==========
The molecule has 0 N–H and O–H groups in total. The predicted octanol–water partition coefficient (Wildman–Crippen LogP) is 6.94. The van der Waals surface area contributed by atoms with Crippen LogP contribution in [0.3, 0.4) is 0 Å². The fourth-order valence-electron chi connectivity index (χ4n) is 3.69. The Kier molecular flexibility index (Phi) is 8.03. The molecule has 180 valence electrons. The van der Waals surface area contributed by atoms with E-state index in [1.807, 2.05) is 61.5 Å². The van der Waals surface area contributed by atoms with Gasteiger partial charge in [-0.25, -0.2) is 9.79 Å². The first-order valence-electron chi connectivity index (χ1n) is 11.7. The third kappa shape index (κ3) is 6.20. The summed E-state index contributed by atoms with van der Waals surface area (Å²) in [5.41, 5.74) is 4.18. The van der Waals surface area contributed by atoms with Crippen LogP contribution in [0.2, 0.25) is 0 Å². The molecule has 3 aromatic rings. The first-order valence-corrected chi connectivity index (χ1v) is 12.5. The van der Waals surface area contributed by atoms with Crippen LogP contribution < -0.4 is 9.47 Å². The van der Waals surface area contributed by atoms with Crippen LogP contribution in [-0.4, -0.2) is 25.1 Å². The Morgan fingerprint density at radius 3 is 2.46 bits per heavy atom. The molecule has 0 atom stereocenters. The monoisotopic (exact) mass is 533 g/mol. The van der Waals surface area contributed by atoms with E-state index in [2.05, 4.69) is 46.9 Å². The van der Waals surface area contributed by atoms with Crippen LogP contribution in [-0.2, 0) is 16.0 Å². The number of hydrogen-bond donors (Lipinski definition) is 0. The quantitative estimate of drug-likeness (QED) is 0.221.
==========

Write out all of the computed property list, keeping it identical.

The molecule has 0 N–H and O–H groups in total. The predicted octanol–water partition coefficient (Wildman–Crippen LogP) is 6.94. The van der Waals surface area contributed by atoms with Crippen LogP contribution in [0.3, 0.4) is 0 Å². The fourth-order valence-electron chi connectivity index (χ4n) is 3.69. The Kier molecular flexibility index (Phi) is 8.03. The molecule has 180 valence electrons. The van der Waals surface area contributed by atoms with E-state index in [1.807, 2.05) is 61.5 Å². The van der Waals surface area contributed by atoms with Gasteiger partial charge in [-0.25, -0.2) is 9.79 Å². The first-order valence-electron chi connectivity index (χ1n) is 11.7. The third kappa shape index (κ3) is 6.20. The summed E-state index contributed by atoms with van der Waals surface area (Å²) in [5.41, 5.74) is 4.18. The van der Waals surface area contributed by atoms with Crippen LogP contribution in [0.2, 0.25) is 0 Å². The molecule has 3 aromatic rings. The first-order valence-corrected chi connectivity index (χ1v) is 12.5. The van der Waals surface area contributed by atoms with Crippen LogP contribution < -0.4 is 9.47 Å². The van der Waals surface area contributed by atoms with Crippen LogP contribution in [-0.4, -0.2) is 25.1 Å². The Morgan fingerprint density at radius 3 is 2.46 bits per heavy atom. The molecule has 0 atom stereocenters. The monoisotopic (exact) mass is 533 g/mol. The van der Waals surface area contributed by atoms with E-state index in [2.05, 4.69) is 46.9 Å². The van der Waals surface area contributed by atoms with Crippen LogP contribution in [-0.2, 0) is 16.0 Å². The number of hydrogen-bond donors (Lipinski definition) is 0. The quantitative estimate of drug-likeness (QED) is 0.221.